COMPGS07 - Financial Information Systems

This database contains 2016-17 versions of the syllabuses. For current versions please see here.

Code COMPGS07 (Also taught as: COMPM027)
Year MSc
Prerequisites COMPGS06 is highly recommended, along with an understanding of the fundamentals of software engineering and basic economics.
Term 2
Taught By Antoaneta Serguieva (100%)
Aims The module provides instruction in the impact and use of information technology in the financial services sector, including exposure to and experience with different kinds of financial services software applications.
Learning Outcomes Upon successful completion of the module, students will understand information technology’s impact on banking and markets; have knowledge of the leading-edge applications of information technology in financial services firms; understand financial automation and how industry continues to be altered by telecommunications and information systems; be able to implement computer-based financial analysis and apply financial models to solve problems; understand how to use financial decision support software; have knowledge of specific classes of financial information systems such as electronic communication networks (ECNs) and multilateral auction systems, trader workstations, fund transfer networks and back office systems; and be able to apply the knowledge and understanding they have gained in real-world financial service contexts.

Content:

Introduction and Overview of Course Topics
Information Systems in the Financial Services Industry

Financial Software and Analytic Tools
Derivatives Analysis Software
Position Analysis and Hedge Construction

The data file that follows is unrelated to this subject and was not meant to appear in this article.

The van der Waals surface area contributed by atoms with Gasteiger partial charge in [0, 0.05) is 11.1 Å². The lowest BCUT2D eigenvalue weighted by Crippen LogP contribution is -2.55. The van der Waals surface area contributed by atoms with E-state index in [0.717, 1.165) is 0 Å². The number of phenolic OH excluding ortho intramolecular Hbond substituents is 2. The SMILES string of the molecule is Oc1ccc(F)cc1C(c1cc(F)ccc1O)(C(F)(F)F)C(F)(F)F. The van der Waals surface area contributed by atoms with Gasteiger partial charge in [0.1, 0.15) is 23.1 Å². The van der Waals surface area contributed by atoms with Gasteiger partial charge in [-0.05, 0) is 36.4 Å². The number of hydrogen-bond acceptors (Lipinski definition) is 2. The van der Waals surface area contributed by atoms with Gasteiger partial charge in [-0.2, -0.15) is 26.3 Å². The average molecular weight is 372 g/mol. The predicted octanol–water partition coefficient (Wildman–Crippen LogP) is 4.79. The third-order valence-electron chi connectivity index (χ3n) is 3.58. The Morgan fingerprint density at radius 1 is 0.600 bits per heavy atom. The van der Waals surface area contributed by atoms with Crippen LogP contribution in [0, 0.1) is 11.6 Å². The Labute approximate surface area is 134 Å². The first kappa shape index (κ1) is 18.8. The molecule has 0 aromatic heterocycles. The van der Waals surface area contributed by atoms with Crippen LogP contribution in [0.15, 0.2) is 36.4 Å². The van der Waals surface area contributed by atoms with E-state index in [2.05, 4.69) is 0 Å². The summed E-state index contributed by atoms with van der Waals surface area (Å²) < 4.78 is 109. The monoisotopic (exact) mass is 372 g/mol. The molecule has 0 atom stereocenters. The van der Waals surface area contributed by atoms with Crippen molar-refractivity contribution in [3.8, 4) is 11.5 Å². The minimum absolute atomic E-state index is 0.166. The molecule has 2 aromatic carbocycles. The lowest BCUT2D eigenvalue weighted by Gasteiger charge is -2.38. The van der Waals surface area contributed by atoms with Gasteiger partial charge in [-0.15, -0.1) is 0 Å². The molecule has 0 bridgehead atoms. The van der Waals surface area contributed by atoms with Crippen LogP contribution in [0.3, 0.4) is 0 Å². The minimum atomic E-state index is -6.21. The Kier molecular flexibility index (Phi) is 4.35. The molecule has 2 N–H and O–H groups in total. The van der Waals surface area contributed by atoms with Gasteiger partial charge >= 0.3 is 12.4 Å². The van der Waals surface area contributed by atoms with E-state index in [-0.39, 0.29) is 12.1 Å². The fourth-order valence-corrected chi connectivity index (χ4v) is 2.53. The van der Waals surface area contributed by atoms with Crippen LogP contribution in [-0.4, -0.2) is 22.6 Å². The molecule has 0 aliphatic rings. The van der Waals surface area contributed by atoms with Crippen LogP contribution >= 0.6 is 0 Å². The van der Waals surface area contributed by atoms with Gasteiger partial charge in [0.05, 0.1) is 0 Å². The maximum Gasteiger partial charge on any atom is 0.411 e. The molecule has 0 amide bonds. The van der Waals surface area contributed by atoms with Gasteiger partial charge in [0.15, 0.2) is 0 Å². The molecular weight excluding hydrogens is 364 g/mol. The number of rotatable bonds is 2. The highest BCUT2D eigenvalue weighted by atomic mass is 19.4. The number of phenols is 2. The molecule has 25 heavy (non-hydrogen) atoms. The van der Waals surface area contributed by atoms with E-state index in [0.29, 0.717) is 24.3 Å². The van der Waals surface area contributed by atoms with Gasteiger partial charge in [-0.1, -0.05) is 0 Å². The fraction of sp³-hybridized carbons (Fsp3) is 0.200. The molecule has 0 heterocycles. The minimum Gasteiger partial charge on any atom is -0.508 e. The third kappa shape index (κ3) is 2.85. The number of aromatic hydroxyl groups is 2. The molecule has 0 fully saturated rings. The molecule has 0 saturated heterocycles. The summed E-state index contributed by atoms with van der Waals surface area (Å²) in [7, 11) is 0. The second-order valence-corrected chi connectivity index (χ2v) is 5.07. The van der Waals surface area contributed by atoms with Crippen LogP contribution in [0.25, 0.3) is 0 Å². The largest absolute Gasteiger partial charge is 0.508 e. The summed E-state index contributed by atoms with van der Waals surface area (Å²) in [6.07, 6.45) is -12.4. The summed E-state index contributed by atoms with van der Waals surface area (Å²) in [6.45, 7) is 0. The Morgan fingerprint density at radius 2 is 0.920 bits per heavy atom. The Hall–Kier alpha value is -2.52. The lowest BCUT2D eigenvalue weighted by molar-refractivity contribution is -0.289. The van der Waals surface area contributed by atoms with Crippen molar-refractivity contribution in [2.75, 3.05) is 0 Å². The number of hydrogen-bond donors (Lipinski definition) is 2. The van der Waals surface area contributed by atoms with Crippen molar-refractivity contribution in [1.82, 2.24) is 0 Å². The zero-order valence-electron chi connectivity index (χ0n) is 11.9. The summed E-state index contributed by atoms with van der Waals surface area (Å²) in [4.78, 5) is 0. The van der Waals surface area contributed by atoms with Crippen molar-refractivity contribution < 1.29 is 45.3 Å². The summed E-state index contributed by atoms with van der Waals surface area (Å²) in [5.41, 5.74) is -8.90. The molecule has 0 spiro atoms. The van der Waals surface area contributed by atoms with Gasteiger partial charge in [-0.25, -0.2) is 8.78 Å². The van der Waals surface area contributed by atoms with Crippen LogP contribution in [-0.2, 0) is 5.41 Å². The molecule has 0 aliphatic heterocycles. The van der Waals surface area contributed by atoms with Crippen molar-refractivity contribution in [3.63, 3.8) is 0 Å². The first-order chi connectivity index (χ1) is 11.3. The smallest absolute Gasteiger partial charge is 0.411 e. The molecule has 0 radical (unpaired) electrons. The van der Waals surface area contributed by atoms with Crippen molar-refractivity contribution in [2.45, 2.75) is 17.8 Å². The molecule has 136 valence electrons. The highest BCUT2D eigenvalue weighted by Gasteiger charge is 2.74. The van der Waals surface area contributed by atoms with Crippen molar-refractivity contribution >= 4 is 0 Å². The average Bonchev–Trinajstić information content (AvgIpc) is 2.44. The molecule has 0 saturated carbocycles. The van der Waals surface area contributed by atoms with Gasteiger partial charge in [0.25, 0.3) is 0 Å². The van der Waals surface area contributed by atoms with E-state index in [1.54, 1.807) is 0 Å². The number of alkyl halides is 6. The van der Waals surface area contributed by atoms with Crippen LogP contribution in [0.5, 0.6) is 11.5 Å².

Options Markets
Currency Markets: Cash and Derivatives

Banking and Payment Processing Systems
Financial Transactions Processing Systems (TPS)
Advances in Payments and Transactions Technology
Competition in Payments Networks
Secure Payments and Electronic Money
Regulation of Payments and Digital Cash

Information Technology in the Financial Markets
Markets, Trading and Information Technology's role
Information Technology in Primary and Secondary Markets
Human Computer Interfaces: Black Box and Algorithmic Trading
Standards and Protocols for Financial Messaging
Effects of Electronic Markets on Exchanges and Traders

Financial Markets Infrastructure: Front-Office and Back-Office Systems
Trading Room Operations: Matching, Confirmations, Margining
After the Trade: Clearance and Settlement Systems
Control of Trading and Finance Activities
Disintermediation in Primary Markets and Trading/Secondary Markets

Method of Instruction:

The module will be delivered through a sequece of in-class lectures, supplemented by coursework, hands-on exercises with software packages and financial data, and a final examination.

Assessment:

The course has the following assessment components:

  • Written Examination (2.5 hours, 75%)
  • Coursework Section (25%)

To pass this course, students must:

  • Obtain an overall pass mark of 50% for all sections combined.

Resources:

Weber, B,. case and tutorials: 'IT in the Major International Financial Markets ', 'Derivatives Analysis Tutorial with Option

Simulator', 'Compendium on Payments Systems', 'Optimark: Computerizing Block Trading', 'Value at Risk (VaR): A primer for

VaR simulation analysis.'

Freedman, R. 'An Introduction to Financial Technology.'